Strong belief in medication necessity tied to better adherence in RA patients
A strong belief in the necessity of medication is associated with better adherence to oral disease-modifying antirheumatic drugs (DMARDs) or prednisone, while higher self-efficacy correlates with poor adherence, in a diverse cohort of patients with rheumatoid arthritis (RA), suggests a study.
Of the 362 patients who reported taking a synthetic DMARD and/or prednisone, 14 percent and 21 percent reported poor adherence to oral DMARD or prednisone and biologics, respectively. Furthermore, 64 percent of patients reported concern about taking medicines, 81 percent about long-term effects and 47 percent about becoming too dependent on medicines.
Multivariate analyses revealed that the Beliefs about Medicines Questionnaire (BMQ) necessity score independently correlated with better adherence to oral DMARD or prednisone (adjusted odds ratio [aOR], 0.61; 95 percent CI, 0.41–0.91), whereas self-efficacy correlated with higher odds of poor adherence to oral medications (aOR, 1.23; 1.01–1.59).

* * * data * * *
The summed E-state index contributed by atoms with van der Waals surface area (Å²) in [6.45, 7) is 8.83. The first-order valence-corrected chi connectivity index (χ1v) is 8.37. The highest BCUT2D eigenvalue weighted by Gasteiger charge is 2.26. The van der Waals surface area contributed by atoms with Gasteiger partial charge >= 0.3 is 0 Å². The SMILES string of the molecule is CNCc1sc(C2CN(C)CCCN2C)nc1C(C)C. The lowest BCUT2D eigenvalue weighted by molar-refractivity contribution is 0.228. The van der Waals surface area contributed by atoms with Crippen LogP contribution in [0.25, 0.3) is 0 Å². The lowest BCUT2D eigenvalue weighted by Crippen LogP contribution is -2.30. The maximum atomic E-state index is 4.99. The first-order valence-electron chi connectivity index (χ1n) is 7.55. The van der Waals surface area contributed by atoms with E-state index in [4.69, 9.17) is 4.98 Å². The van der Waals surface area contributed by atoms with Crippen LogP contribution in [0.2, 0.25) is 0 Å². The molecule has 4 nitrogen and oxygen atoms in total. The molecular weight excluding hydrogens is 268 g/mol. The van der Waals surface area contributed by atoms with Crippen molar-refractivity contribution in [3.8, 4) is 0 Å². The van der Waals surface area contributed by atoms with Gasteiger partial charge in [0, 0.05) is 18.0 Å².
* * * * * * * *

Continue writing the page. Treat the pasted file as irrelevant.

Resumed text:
On the other hand, there was no association between beliefs in medicines and self-efficacy and adherence to biologics.
“Providers can play important roles in eliciting patient beliefs about medications to improve adherence and ultimately health outcomes,” the authors said.
This study used data from a longitudinal observational cohort of persons with RA. Participants completed telephone interviews on self-reported adherence, self-efficacy, demographics and the BMQ, which evaluates beliefs in necessity and beliefs about taking medication. Bivariate and multivariate logistic regression identified associations of poor adherence to synthetic DMARD and prednisone as well as to biologic therapy, including medication concerns and necessity.